Our preliminary evaluation of the trial is inconclusive because of an interruption in communications, plus a miscommunication about the particular software package we should be using. Liza’s conversations with their CEO enabled a free extended trial until we’ve made our decision. At the close of the quarter, Collector Systems was shifting us to the software package more appropriate for museums, and using our map of the metadata crosswalk to modify their displays to match our needs. They were very receptive to suggested improvements such as including social media in the contact information. A gallery was created with relative ease, but will be probably be replaced after the account is switched to the museum system.
Concurrently, we will continue to use HCLE’s Catalog Maintenance System because it is our established process and we may need to return to it.
One consequence of our review has been an improved documentation of our current digitization, cataloging, and artifact management process. If we choose Collector Systems, we will similarly document the process.
We continue to improve our Catalog Maintenance System by fixing bugs and improving functionality.
Liza attended the Sonoma State Internship Faire to recruit interns to work on any of eleven tasks.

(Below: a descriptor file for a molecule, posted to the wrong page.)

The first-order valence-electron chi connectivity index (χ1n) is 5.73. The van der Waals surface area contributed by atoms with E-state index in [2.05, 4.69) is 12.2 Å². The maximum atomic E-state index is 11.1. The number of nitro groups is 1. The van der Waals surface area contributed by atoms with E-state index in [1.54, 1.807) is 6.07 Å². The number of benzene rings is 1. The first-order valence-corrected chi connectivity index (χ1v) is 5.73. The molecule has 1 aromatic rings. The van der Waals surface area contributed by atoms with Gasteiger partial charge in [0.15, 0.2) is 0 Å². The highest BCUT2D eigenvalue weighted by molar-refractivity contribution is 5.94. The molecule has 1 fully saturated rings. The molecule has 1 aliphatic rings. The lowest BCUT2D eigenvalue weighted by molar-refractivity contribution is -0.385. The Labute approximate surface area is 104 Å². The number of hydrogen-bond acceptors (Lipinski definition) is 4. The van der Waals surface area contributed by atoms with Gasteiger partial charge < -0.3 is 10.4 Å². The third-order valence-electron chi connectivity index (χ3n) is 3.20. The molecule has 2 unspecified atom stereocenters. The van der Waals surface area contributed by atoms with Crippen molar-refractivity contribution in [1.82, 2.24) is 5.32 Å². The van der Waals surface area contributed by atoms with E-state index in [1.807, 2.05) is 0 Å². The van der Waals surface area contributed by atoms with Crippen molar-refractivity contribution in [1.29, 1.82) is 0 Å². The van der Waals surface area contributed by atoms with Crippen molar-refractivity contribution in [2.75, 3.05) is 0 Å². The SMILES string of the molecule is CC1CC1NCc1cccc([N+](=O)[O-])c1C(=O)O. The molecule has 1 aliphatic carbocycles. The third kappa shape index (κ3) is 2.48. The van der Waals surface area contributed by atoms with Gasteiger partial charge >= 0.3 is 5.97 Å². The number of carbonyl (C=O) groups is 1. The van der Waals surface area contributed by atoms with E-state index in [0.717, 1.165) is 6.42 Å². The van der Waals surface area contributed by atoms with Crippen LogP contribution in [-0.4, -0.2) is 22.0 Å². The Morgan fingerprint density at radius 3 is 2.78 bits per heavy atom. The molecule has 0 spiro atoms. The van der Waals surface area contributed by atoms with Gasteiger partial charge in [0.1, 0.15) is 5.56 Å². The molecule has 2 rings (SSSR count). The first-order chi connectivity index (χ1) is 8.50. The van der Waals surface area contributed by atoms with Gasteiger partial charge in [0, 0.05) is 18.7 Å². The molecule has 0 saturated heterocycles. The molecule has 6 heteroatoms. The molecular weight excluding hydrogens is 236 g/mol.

Our current team of volunteers and consultants continue to help with specific issues with the Catalog Maintenance System and miscellaneous system administration tasks.
Kimberly Loop has been contracted to edit the videos from the Oral History Workshop held in June.
The primary event was Liza’s participation as a presenter at GeekFest 2016 in Berlin. It was a two day event that “brings together the founding fathers of the early personal computer era and the first Hacker scene and there will be a panel of memories from this era.” Liza was invited partly because of her involvement in the Homebrew Computer Club and the West Coast ComputerFaire. Videos of the presentations are available on YouTube.
We are also preparing a workshop for next year’s Society of California Archivists Annual General Meeting (AGM) April 27-29 in Pasadena. The workshop will convey our experience with our Catalog Maintenance System Make Versus Buy process, and will help others modify HCLE’s process to meet their critieria and situation.
- blog posts published
- Social Media Traffic Report
- The HCLE wiki continues to act as a communications center and as a digital loading dock. An alternative format was proposed and is undergoing outside review.
We continue to refine the videos from the Oral History Workshop that was conducted in June with Leuphana University in Luneberg, Germany. The goal is to create a series of videos, one for each presentation.
We are also in discussions about possible publications, both informal and academic, based on the event.
No decision has been reached on holding a similar event in 2017, partly because of insufficient funding.
Inspired by the event, we are considering producing a monthly series of Oral History videos and podcasts. Each video would be an interview with an HCLE Pioneer. Questions would be standardized. The interviewee would have the opportunity to present several slides, which is one of the benefits of a video rather than a podcast.
- Thanks to some auspicious networking, we are in discussion to create a demonstration exhibit using virtual reality.
- There are continuing efforts to improve our processes within CiviCRM and our gallery exhibits.
- No significant support efforts were required in the quarter.
- A web site and domain name audit was begun to manage site and file proliferation.